2013 journal article
Nitrogen mass balance in commercial roaster houses receiving different acidifier application rates
JOURNAL OF APPLIED POULTRY RESEARCH, 22(3), 539–550.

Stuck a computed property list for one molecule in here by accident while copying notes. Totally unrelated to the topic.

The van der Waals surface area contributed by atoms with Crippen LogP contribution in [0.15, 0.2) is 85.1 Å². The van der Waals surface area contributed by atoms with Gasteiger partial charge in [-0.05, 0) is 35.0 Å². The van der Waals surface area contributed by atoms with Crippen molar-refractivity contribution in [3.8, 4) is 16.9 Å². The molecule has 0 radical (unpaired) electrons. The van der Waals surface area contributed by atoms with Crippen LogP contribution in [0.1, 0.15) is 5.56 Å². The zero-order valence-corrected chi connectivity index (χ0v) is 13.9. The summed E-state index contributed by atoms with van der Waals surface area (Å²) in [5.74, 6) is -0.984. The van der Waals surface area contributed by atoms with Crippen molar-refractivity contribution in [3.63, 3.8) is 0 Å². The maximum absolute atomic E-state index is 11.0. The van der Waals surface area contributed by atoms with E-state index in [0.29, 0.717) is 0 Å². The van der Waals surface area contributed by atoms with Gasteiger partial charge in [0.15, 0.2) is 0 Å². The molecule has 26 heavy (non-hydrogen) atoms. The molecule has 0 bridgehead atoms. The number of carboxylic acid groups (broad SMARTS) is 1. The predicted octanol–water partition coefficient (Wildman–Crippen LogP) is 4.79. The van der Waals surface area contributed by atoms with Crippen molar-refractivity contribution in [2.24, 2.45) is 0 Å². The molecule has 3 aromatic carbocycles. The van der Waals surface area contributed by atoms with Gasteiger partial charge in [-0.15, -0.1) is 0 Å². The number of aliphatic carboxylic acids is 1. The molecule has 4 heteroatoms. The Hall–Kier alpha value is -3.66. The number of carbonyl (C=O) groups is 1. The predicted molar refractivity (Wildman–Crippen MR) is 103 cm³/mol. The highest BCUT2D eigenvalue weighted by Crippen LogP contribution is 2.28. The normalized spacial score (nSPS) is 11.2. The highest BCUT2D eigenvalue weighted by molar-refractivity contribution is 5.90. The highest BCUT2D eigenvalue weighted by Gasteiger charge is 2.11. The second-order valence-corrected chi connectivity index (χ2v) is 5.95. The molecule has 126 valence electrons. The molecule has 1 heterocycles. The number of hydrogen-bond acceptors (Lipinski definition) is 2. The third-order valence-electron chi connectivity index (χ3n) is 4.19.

SUMMARY Broiler production has the potential to cause water and air pollution. Acidifiers such as sodium bisulfate (SBS) can reduce ammonia (NH3) emissions from broiler houses; NH3 is an important air pollutant that also affects bird health. Due to their longer grow-outs, roasters may require higher acidifier application rates to prevent unhealthy NH3 levels during the flock than ordinary broilers. Changes in NH3 emission with acidifier use may affect the partitioning of the input nitrogen (N) among the different N output pathways. Accounting for these output pathways through N mass balance provides a complete picture of N as it cycles through the roaster house. In a 2-yr study involving 9 flocks of roasters, 4 levels of SBS were applied to the litter in commercial roaster houses. Whereas the control treatment received up to 0.49 kg/ m 2 to the brood chamber, the high, medium, and low treatments received up to 1.46, 0.73, and 0.49 kg/m 2 , respectively, to the whole house. Ammonia-N emission decreased and N removed in cake and litter increased with SBS application rate. Nitrogen output components were averaged over the 4 treatments and expressed as percent of total N input or per unit mass of live weight (LW). Ammonia-N emission during grow-out, bird N exported, and cake and litter N removed accounted for 17.3% or 11.2 g/kg of LW, 38.9% or 25.1 g/kg of LW, and 22.4% or 14.4 g/kg of LW, respectively. We accounted for 79.1% of the total N inputs, with NH3-N losses during layout probably constituting the bulk of the unaccounted N. In addition to uncertainties in measurements of inputs and outputs, other factors that limited the ability to close the N mass balance were exclusion of feathers during cake and litter sampling, soil N leaching, and nitrous oxide emissions.